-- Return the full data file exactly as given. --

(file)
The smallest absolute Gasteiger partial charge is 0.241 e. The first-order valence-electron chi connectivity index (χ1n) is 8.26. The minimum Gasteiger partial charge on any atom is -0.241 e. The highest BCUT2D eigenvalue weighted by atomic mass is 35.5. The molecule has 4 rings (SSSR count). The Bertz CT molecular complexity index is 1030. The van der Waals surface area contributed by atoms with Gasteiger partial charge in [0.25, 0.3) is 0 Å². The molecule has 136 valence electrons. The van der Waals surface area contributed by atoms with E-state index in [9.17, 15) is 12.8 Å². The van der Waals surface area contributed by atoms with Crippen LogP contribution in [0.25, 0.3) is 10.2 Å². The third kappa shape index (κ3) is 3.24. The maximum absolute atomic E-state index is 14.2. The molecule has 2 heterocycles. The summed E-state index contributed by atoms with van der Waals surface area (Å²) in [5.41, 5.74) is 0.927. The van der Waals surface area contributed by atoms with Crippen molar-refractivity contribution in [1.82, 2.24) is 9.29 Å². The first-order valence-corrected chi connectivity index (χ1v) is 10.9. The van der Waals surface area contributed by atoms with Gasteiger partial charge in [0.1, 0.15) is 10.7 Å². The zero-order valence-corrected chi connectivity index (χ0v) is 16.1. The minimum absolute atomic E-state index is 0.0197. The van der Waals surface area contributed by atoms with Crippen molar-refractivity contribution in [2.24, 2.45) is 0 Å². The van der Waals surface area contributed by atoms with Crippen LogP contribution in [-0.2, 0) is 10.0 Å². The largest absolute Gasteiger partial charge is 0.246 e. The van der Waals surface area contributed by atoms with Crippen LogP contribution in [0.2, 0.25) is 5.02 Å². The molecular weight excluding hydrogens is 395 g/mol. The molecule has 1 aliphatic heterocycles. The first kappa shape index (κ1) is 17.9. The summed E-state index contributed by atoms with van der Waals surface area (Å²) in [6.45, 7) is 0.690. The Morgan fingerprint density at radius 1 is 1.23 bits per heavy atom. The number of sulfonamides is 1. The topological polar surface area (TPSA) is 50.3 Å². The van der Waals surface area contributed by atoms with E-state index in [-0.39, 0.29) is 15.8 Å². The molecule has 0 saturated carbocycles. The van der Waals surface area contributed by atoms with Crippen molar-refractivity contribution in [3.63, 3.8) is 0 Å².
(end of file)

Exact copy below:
The smallest absolute Gasteiger partial charge is 0.241 e. The first-order valence-electron chi connectivity index (χ1n) is 8.26. The minimum Gasteiger partial charge on any atom is -0.241 e. The highest BCUT2D eigenvalue weighted by atomic mass is 35.5. The molecule has 4 rings (SSSR count). The Bertz CT molecular complexity index is 1030. The van der Waals surface area contributed by atoms with Gasteiger partial charge in [0.25, 0.3) is 0 Å². The molecule has 136 valence electrons. The van der Waals surface area contributed by atoms with E-state index in [9.17, 15) is 12.8 Å². The van der Waals surface area contributed by atoms with Crippen LogP contribution in [0.25, 0.3) is 10.2 Å². The third kappa shape index (κ3) is 3.24. The maximum absolute atomic E-state index is 14.2. The molecule has 2 heterocycles. The summed E-state index contributed by atoms with van der Waals surface area (Å²) in [5.41, 5.74) is 0.927. The van der Waals surface area contributed by atoms with Crippen molar-refractivity contribution in [1.82, 2.24) is 9.29 Å². The first-order valence-corrected chi connectivity index (χ1v) is 10.9. The van der Waals surface area contributed by atoms with Gasteiger partial charge in [0.1, 0.15) is 10.7 Å². The zero-order valence-corrected chi connectivity index (χ0v) is 16.1. The minimum absolute atomic E-state index is 0.0197. The van der Waals surface area contributed by atoms with Crippen molar-refractivity contribution in [2.24, 2.45) is 0 Å². The van der Waals surface area contributed by atoms with Crippen LogP contribution in [-0.2, 0) is 10.0 Å². The largest absolute Gasteiger partial charge is 0.246 e. The van der Waals surface area contributed by atoms with Crippen LogP contribution in [0.2, 0.25) is 5.02 Å². The molecular weight excluding hydrogens is 395 g/mol. The molecule has 1 aliphatic heterocycles. The first kappa shape index (κ1) is 17.9. The summed E-state index contributed by atoms with van der Waals surface area (Å²) in [6.45, 7) is 0.690. The Morgan fingerprint density at radius 1 is 1.23 bits per heavy atom. The number of sulfonamides is 1. The topological polar surface area (TPSA) is 50.3 Å². The van der Waals surface area contributed by atoms with E-state index in [-0.39, 0.29) is 15.8 Å². The molecule has 0 saturated carbocycles. The van der Waals surface area contributed by atoms with Crippen molar-refractivity contribution in [3.63, 3.8) is 0 Å².